Handmaids of Venus, which are wont to haunt Besides a thousand more, which ready be
Upon this hill, and dance there day and night: Her to adorn, whenso she forth doth wend :
Those three to men all gifts of grace do grant,

But these three in the midst do chief on her attend.
And all, that Venus in herself doth vaunt,
Is borrowed of them. But that fair one,

“ They are the daughters of sky-ruling Jove, That in the midst was placed paravant,

By him begot of fair Eurynome, Was she to whom that shepherd pip'd alone,

The Ocean's daughter, in this pleasant grove, That made him pipe so merrily, as never none. As he this way coming from feastful glee

Of Thetis wedding with Eacidee, She was to weet that jolly shepherd's lass,

In summer's shade himself here rested weary. Which piped there unto that merry rout;

The first of them hight mild Euphrosyne ; That jolly shepherd, which there piped, was

Next fair Aglaia ; last Thalia merry, Poor Colin Clout (who knows not Colin Clout?) Sweet goddesses all three which me in mirth do He pip'd apace, while they him danc'd about.

cherry. Pipe, jolly shepherd, pipe thou now apace Unto thy love, that made thee low to lout;

“ These three on men all gracious gifts bestow, Thy love is present there with thee in place,

Which deck the body or adorn the mind, Thy love is there advanc'd to be another Grace. To make them lovely or well favoured show:

As comely carriage, entertainment kind, Much wonder'd Calidore at this strange sight, Sweet semblant, friendly offices that bind, Whose like before his eye had never seen:

And all the compliments of courtesy : And standing long astonished in spright,

They teach us, how to each degree and kind And rapt with pleasance, wist not what to ween; We should ourselves demean, to low, to high; Whether it were the train of beauty's queen, To friends, to foes: which skill men call civility. Or nymphs, or fairies, or enchanted show, With which his eyes might have deluded been. “ Therefore they always smoothly seem to smile, Therefore resolving, what it was, to know,

That we likewise should mild and gentle be; Out of the wood he rose, and toward them did go. And also naked are, that without guile

Or false dissemblance all them plain may sce, But soon as he appeared to their view,

Simple and true from covert malice free: They vanish'd all away out of his sight,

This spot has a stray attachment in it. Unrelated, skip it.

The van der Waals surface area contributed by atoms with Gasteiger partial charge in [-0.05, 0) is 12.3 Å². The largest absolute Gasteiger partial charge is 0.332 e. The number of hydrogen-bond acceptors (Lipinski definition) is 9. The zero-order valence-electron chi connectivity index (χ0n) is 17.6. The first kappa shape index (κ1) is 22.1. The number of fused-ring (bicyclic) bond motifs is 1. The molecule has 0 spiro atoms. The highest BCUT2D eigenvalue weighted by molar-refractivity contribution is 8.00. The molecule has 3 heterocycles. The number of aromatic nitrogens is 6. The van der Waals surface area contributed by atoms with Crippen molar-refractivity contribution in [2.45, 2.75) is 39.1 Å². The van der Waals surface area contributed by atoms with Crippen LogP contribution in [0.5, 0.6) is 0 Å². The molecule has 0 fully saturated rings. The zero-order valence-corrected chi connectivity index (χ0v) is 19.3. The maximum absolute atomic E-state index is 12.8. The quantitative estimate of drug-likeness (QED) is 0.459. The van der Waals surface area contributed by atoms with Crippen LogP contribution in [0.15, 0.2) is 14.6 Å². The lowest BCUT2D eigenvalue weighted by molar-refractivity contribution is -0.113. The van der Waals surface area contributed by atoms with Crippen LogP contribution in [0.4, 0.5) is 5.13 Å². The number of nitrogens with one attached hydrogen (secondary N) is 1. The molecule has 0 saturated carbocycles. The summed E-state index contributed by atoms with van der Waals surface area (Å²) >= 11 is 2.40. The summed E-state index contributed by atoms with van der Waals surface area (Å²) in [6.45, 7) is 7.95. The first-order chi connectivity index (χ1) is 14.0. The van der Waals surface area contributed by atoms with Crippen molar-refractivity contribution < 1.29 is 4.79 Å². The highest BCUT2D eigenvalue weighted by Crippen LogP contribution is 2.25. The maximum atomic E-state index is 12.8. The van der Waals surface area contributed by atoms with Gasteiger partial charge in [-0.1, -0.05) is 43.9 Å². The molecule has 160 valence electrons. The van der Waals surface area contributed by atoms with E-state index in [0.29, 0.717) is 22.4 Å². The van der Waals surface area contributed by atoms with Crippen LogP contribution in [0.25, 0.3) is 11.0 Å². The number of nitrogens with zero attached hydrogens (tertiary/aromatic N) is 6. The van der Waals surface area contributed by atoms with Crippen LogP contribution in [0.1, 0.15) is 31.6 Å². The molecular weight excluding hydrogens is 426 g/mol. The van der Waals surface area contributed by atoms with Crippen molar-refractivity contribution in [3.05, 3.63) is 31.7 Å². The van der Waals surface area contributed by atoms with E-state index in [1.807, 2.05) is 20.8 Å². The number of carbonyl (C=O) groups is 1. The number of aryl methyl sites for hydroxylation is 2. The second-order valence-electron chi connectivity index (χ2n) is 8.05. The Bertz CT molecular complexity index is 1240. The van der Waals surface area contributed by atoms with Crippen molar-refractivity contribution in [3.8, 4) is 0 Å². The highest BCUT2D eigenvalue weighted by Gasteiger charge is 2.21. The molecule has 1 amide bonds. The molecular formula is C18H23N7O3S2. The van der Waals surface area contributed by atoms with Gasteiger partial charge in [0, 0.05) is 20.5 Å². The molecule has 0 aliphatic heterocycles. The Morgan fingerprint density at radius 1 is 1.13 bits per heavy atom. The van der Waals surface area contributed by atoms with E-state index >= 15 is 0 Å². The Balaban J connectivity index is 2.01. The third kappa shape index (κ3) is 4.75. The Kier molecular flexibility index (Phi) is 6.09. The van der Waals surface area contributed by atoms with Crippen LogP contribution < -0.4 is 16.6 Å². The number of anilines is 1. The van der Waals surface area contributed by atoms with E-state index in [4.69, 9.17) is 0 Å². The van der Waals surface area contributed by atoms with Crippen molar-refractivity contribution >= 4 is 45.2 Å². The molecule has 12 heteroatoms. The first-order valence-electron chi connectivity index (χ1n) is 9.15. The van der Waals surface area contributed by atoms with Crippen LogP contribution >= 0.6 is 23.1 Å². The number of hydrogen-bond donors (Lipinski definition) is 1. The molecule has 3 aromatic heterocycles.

And eke themselves so in their dance they bore, And clean were gone, which way he never knew; That two of them still forward seem'd to be, All save the shepherd, who for fell despite

But one still towards shew'd herself afore; Of that displeasure, broke his bagpipe quite,

That good should from us go, then come in greater And made great moan for that unhappy turn.

store. But Calidore, though no less sorry wight, For that mishap, yet seeing him to mourn,

“Such were those goddesses which ye did see; Drew near, that he the truth of all by him might learn. But that fourth maid, which there amidst them traced,

Who can aread, what creature might she be,
And first him greeting, thus unto him spake; Whether a creature or a goddess graced
“ Hail, jolly shepherd ! which thy joyous days With heavenly gifts from heaven first enraced ?
Here leadest in this goodly merry-make,

But whatsoe'er she was, she worthy was
Frequented of these gentle nymphs always,

To be the fourth, with those three other placed : Which to thee flock, to hear thy lovely lays; Yet was she certes but a country lass, Tell me what might these dainty damsels be, Yet she all other country lasses far did pass. Which here with thee do make their pleasant plays ? Right happy thou, that mayst them freely see ; “ So far as doth the daughter of the day, But why, when I them saw, fled they away from me?" All other lesser lights in light excel,

So far doth she in beautiful array, “ Not I so happy," answered then that swain, Above all other lasses bear the bell: “ As thou unhappy, which them thence didst chace, Nor less in virtue that beseems her well, Whom by no means thou canst recall again.

Doth she exceed the rest of all her race;
For, being gone, none can them bring in place, For which the Graces that here wont to dwell,
But whom they of themselves list so to grace. Have for more honour brought her to this place,
“ Right sorry Í," said then Sir Calidore,

And graced her so much to be another Grace.
That my ill fortune did them hence displace.
But since things passed none may now restore, “ Another Grace she well deserves to be,
Tell me what were they all, whose lack thee grieves In whom so many graces gathered are,
So sore ?"

Excelling much the mean of her degree ;

Divine resemblance, beauty sovereign rare,
Then gan that shepherd thus for to dilate;

Firm chastity, that spite nor blemish dare ;
“ Then wot thou, shepherd, whatsoe'er thou be, All which she with such courtesy doth grace,
That all those ladies, which thou sawest late, That all her peers cannot with her compare,
Are Venus' damsels, all within her fee,

But quite are dimmed, when she is in place.
But differing in honour and degree ;

She made me often pipe, and now to pipe apace.

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“ Sun of the world, great glory of the sky,